List of surviving DuMont Television Network broadcasts

The DuMont Television Network was launched in 1946 and ceased broadcasting in 1956. Allen DuMont, who created the network, preserved most of what it produced in kinescope format. By 1958, however, much of the library had been destroyed to recover the silver content.[1] Most of whatever survived was loaded onto three trucks and dumped into Upper New York Bay in the mid-1970s.[2][3] Since then, there has been extensive research on which DuMont programs have episodes extant.

Due to the possibilities that various unknown collectors may be in possession of programs and/or episodes not listed here, and that the sources below may actually hold more than what is listed (for example, through a mislabeled film can), this list is very likely incomplete.

For a list of program series aired on DuMont, see List of programs broadcast by the DuMont Television Network.

Held by the UCLA Film and Television Archive

Held by the Paley Center for Media

In addition to the below, there is one listing each for Famous Jury Trials[9] and Small Fry Club,[10] neither of which have any information other than the catalog number.

Held by the Museum of Broadcast Communications

Held by the Library of Congress

The J. Fred & Leslie W. MacDonald Collection, formerly MacDonald & Associates film archive in Chicago, is now held by the Library of Congress. In addition to the below, the collection also holds eighteen 30- and 60-second commercials produced in 1951 for DuMont TV receivers.

Held by TV4U

TV4U was a service of the TVS Television Network. Much of its archive can be found at TVS's Dailymotion page.

Note: Only one episode of the following.

Held by the Internet Archive

The Internet Archive collection is limited to those shows which have lapsed into the public domain.

Held by others

  • Concert Tonight – one episode (November 18, 1953) held by the Peabody Award collection[14]
  • Jazz Party – three episodes (September 18, October 9, and December 25, 1958) at YouTube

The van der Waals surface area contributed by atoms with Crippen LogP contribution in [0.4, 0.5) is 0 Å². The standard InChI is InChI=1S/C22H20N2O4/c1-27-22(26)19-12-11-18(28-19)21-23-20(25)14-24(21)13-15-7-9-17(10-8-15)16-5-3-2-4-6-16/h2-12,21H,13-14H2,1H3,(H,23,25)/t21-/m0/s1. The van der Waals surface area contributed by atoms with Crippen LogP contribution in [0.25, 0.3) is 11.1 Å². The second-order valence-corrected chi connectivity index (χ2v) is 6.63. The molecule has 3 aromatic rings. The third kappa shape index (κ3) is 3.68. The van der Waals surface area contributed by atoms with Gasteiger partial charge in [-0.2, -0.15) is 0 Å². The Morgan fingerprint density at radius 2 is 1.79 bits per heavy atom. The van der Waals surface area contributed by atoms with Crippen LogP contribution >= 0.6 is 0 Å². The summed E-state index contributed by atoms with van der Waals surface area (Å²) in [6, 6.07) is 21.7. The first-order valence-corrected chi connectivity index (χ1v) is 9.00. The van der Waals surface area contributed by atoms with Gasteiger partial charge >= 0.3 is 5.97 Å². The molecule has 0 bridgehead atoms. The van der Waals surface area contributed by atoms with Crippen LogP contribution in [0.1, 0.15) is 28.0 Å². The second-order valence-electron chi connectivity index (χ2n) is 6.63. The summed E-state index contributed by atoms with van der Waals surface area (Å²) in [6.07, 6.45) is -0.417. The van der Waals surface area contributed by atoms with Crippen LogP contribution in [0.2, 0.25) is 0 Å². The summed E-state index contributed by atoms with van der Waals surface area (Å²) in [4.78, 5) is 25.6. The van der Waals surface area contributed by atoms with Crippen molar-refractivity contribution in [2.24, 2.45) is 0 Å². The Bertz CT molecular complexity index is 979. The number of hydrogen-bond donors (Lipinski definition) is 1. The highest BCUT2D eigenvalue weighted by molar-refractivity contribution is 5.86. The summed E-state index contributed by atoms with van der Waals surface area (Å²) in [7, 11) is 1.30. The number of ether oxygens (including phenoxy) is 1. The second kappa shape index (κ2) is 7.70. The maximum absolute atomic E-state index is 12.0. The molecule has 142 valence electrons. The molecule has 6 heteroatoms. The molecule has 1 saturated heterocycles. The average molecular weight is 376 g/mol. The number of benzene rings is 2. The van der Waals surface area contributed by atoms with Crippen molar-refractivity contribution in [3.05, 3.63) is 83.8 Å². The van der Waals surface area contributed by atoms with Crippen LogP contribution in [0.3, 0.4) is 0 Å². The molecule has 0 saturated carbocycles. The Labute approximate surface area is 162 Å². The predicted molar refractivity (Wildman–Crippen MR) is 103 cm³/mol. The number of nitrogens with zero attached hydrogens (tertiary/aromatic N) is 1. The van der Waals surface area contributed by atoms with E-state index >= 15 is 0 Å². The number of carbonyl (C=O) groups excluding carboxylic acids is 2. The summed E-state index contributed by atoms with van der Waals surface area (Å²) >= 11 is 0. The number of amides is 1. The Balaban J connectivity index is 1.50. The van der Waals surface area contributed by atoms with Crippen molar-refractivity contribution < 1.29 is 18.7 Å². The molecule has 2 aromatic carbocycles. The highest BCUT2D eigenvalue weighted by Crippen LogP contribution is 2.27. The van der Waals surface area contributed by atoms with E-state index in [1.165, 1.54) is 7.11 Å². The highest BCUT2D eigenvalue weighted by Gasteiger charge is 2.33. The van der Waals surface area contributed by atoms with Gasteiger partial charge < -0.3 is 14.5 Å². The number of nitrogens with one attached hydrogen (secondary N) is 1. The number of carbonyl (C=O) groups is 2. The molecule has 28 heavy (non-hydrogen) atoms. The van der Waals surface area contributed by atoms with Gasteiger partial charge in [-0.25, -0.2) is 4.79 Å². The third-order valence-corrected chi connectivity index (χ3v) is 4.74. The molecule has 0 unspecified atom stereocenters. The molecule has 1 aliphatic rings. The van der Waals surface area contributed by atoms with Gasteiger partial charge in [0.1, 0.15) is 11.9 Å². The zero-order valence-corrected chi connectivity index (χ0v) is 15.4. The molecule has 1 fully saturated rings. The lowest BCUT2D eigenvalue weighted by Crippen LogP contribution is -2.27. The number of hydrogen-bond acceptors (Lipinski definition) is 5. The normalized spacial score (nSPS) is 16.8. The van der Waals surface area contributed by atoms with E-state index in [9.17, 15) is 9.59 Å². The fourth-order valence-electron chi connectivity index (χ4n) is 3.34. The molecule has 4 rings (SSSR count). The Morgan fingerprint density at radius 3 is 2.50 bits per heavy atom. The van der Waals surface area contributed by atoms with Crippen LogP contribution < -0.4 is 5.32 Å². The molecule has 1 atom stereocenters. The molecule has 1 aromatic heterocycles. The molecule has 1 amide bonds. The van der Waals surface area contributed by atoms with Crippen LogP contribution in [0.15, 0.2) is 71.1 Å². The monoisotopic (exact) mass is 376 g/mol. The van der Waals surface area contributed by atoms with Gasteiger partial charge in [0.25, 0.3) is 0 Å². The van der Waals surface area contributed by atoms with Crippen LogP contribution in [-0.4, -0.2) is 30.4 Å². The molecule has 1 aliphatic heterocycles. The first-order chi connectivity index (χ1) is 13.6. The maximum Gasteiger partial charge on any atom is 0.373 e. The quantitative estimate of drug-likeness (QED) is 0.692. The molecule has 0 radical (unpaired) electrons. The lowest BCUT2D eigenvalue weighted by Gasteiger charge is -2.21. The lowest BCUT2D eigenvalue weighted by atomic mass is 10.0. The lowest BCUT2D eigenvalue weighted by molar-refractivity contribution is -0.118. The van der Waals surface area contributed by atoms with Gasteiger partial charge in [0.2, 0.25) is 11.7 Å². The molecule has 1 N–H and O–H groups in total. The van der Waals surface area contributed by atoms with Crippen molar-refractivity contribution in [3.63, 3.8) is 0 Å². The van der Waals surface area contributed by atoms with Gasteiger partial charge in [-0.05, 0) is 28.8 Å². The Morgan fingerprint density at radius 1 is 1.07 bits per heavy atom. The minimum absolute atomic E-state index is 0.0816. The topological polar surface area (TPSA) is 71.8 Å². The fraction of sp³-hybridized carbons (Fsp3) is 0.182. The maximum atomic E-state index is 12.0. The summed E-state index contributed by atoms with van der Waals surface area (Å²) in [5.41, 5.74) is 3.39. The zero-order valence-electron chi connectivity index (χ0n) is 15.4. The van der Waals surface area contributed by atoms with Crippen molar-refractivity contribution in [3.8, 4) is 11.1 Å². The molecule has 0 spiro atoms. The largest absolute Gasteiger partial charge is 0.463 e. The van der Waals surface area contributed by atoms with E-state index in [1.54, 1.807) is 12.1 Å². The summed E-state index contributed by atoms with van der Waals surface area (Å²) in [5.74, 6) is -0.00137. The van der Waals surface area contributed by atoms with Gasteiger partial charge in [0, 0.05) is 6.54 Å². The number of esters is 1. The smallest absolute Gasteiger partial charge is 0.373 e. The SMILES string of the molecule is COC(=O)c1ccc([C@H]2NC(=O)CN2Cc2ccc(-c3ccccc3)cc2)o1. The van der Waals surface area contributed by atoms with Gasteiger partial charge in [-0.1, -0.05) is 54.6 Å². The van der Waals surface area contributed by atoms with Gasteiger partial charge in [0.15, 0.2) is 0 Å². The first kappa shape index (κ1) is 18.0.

• The Johns Hopkins Science Review – entire series (186 episodes) held by Johns Hopkins University, most of which are DuMont episodes
  • Keep Posted – one episode from 1952 ("Should Truman be Renominated?") held by the Peabody Award collection[15]
  • Life Is Worth Living – unknown number held by The Archbishop Fulton J. Sheen Foundation, possibly complete run
  • Man Against Crime – 28 episodes available on DVD (out of 84 episodes total)
  • Meet the Boss – one episode held by the Peabody Award collection[16]
  • NFL on DuMont – highlight footage from a sideline camera, without audio, from the 1953 NFL Championship Game;[17] also limited highlights from week 1 and week 6 Saturday Night Football games (see Pro Football Highlights below) on YouTube
  • Off the Record – one episode (October 18, 1951) from WTTG with Art Lamb and Aletha Agee at YouTube[18]
  • Pro Football Highlights / Time for Football — two episodes (Week 1 and Week 6, 1954) at YouTube, this also includes limited game footage from NFL on DuMont games[19][20]
  • Time For Reflection - one episode from December, 1950, held in private collection
  • Studio 57 – entire series (including DuMont-aired episodes) is very likely held by Universal Television. Unlike most DuMont series, it was produced directly on film by an outside production company (Revue Productions), whose successor renewed the copyrights to the episodes, including those aired on DuMont, which may confirm their existence. (See US Copyright Office website for registrations.)
  • This Is the Life – one episode (September 9, 1952 premiere) at YouTube
  • Tom Corbett, Space Cadet – unknown number held by Wade Williams Productions
  • Twenty Questions – one episode (November 16, 1953) held by DePauw University and at YouTube
  • The Wendy Barrie Show – one episode at YouTube featuring Jack Shaindlin as guest
  • Other shows at YouTube.
  • Archivist Ira Gallen has an unknown number of DuMont network broadcasts.
  • DuMont historian and radio broadcaster Clarke Ingram has the only known surviving footage of Happy's Party.
  • The estate of Dennis James may own a substantial amount of programming with him as host (some of which may have been the original source of programs in other collections); James kept an archive with samples of his work as a résumé supplement during his lifetime.
  • WWE has footage of DuMont wrestling matches held in the New York/Washington D.C. area (including footage from Madison Square Garden III among other wrestling footage from this period, most notably featuring Gorgeous George), which is from WWE's direct corporate predecessor, Capitol Wrestling Corporation. The McMahon family (in particular patriarch Jess McMahon and later Vince McMahon, Sr.), owners of the then-CWC, archived this footage on their own and not through DuMont.
  • More DuMont-era wrestling footage has turned up with a collector in Japan.
  • Several shows at Dailymotion
  • A Roku channel, Days of DuMont, streams over 100 shows upgraded to 1080p, many with improved audio.


Unless otherwise noted, all links are to the Internet Archive.

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